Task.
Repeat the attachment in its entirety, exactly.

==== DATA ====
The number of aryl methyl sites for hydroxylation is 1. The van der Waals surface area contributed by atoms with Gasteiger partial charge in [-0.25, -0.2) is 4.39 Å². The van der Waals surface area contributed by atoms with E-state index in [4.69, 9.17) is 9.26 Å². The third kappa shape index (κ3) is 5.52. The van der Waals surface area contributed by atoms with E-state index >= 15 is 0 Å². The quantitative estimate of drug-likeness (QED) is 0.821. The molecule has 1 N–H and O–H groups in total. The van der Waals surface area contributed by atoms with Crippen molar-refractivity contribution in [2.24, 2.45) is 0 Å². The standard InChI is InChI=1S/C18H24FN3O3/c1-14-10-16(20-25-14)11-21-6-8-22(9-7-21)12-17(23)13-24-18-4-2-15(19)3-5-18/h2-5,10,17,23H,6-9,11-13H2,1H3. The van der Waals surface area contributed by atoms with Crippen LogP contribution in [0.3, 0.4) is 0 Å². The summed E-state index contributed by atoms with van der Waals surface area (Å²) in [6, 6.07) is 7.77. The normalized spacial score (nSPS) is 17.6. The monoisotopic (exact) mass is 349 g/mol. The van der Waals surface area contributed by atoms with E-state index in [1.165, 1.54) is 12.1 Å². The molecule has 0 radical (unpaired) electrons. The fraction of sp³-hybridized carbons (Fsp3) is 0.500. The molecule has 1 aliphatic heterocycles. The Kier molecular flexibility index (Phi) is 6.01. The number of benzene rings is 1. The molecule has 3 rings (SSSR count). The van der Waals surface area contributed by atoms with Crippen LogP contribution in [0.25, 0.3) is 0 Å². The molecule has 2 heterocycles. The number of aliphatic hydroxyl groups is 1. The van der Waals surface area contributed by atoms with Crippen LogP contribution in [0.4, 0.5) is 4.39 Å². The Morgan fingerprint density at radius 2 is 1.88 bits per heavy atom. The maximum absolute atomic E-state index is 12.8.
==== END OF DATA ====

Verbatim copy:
The number of aryl methyl sites for hydroxylation is 1. The van der Waals surface area contributed by atoms with Gasteiger partial charge in [-0.25, -0.2) is 4.39 Å². The van der Waals surface area contributed by atoms with E-state index in [4.69, 9.17) is 9.26 Å². The third kappa shape index (κ3) is 5.52. The van der Waals surface area contributed by atoms with E-state index >= 15 is 0 Å². The quantitative estimate of drug-likeness (QED) is 0.821. The molecule has 1 N–H and O–H groups in total. The van der Waals surface area contributed by atoms with Crippen molar-refractivity contribution in [2.24, 2.45) is 0 Å². The standard InChI is InChI=1S/C18H24FN3O3/c1-14-10-16(20-25-14)11-21-6-8-22(9-7-21)12-17(23)13-24-18-4-2-15(19)3-5-18/h2-5,10,17,23H,6-9,11-13H2,1H3. The van der Waals surface area contributed by atoms with Crippen LogP contribution in [0.3, 0.4) is 0 Å². The summed E-state index contributed by atoms with van der Waals surface area (Å²) in [6, 6.07) is 7.77. The normalized spacial score (nSPS) is 17.6. The monoisotopic (exact) mass is 349 g/mol. The van der Waals surface area contributed by atoms with E-state index in [1.165, 1.54) is 12.1 Å². The molecule has 0 radical (unpaired) electrons. The fraction of sp³-hybridized carbons (Fsp3) is 0.500. The molecule has 1 aliphatic heterocycles. The Kier molecular flexibility index (Phi) is 6.01. The number of benzene rings is 1. The molecule has 3 rings (SSSR count). The van der Waals surface area contributed by atoms with Crippen LogP contribution in [0.25, 0.3) is 0 Å². The molecule has 2 heterocycles. The number of aliphatic hydroxyl groups is 1. The van der Waals surface area contributed by atoms with Crippen LogP contribution in [0.4, 0.5) is 4.39 Å². The Morgan fingerprint density at radius 2 is 1.88 bits per heavy atom. The maximum absolute atomic E-state index is 12.8.